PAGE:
Thursday, February 2, 2023

Philips, Masimo expand remote patient monitoring partnership

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Medtech companies Philips and Masimo are expanding their patient monitoring partnership to include the latter’s new W1 wearable.

The collaboration allows vital sign data from the W1 watch to be sent to Philips’ patient monitoring ecosystem, so clinicians can keep an eye on patients after they’ve been discharged from the hospital. 

Masimo launched the W1 for consumer use in August. At the time, the company said the watch tracks oxygen saturation, pulse rate, respiration rate and, in a limited release, hydration level. The device received a CE mark in Europe, but it is still awaiting FDA clearance.

“Expanding our partnership with Philips in this way is a win-win for patients and clinicians everywhere, and is an important part of our multi-year plan to bring the best of hospital monitoring to the home while continuing to improve access to quality hospital care,” Bilal Muhsin, chief operating officer of Masimo Healthcare, said in a statement.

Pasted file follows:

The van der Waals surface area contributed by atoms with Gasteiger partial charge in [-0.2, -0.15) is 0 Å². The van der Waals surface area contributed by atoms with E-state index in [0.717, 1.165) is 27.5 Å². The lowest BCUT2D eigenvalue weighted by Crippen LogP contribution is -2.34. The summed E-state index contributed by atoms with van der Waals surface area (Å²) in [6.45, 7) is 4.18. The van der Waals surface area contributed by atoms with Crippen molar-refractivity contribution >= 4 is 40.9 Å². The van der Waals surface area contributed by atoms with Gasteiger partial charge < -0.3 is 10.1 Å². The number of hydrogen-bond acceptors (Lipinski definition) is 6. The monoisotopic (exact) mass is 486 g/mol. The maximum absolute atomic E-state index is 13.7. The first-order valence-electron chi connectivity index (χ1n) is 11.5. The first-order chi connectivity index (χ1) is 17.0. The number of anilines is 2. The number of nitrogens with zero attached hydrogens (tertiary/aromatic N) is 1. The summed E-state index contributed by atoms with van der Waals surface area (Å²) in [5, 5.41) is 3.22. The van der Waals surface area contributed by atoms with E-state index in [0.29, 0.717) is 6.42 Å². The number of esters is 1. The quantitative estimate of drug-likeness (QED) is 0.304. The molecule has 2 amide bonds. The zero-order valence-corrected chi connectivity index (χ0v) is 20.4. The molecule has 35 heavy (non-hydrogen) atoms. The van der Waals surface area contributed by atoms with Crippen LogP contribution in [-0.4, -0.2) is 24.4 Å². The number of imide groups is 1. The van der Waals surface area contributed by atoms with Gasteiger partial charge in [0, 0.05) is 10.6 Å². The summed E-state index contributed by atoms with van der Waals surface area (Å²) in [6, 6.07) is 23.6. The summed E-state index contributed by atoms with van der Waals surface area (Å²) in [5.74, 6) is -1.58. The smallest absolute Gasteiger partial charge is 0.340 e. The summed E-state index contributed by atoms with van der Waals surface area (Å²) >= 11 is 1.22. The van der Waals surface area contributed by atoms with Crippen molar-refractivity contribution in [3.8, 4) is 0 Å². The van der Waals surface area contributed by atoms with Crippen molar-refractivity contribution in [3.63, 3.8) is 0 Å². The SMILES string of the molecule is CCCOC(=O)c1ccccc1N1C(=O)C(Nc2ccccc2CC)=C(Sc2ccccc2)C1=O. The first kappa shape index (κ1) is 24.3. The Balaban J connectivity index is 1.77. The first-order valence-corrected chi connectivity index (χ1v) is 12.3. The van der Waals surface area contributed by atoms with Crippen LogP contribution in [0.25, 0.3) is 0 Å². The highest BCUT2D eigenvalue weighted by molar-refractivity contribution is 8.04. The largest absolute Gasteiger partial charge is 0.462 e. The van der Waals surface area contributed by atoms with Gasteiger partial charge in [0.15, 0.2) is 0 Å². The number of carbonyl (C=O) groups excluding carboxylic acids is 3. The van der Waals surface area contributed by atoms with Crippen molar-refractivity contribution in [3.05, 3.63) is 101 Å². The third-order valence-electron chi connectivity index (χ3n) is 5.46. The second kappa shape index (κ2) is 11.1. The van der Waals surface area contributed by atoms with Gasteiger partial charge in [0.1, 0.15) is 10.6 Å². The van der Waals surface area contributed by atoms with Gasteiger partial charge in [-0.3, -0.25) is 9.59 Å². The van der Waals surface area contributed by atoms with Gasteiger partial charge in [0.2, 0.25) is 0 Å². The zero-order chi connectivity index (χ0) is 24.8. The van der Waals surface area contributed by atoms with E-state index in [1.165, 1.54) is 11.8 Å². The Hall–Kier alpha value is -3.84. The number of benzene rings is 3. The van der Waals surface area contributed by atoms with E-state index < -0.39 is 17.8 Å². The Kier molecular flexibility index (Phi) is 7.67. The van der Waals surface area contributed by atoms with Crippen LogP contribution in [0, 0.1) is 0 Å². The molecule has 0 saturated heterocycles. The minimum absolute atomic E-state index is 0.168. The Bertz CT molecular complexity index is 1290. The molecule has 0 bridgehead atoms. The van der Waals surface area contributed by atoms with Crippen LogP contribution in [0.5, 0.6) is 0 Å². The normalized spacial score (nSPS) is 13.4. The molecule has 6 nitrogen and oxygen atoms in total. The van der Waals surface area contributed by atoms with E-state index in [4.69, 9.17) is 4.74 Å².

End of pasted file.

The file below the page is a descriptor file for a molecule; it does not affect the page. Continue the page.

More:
THE LARGER TREND

Philips and Masimo first entered into a multi-year partnership in 2016. Before that deal was signed, the medtech companies had been in the midst of patent and antitrust suits. 

With the strategic partnership, they agreed to end all pending lawsuits, and Philips wouldn’t need to pay the $467 million that was awarded to Masimo in 2014. Instead, Philips agreed to provide a $300 million cash payment and commit to marketing and product integrations.

Remote patient monitoring use grew among Medicare beneficiaries during the COVID-19 pandemic, according to findings from a study published last year in JAMA Internal Medicine. However, an analysis in Health Affairs found that, though billing for RPM has increased, it’s concentrated among a small number of primary care providers. 

There are a number of companies touting remote patient monitoring technology, and consumer wearables are increasingly adding health tracking features. Last year, Google revealed its smartwatch that includes health features from the tech giant’s Fitbit business. 

Apple, which also put out new versions of its Watch devices, has used the wearable for research as well. Over the summer, Northwestern University and Johns Hopkins University announced they had received a grant to study if an Apple Watch could be used to help monitor and manage atrial fibrillation, an irregular heart rhythm.



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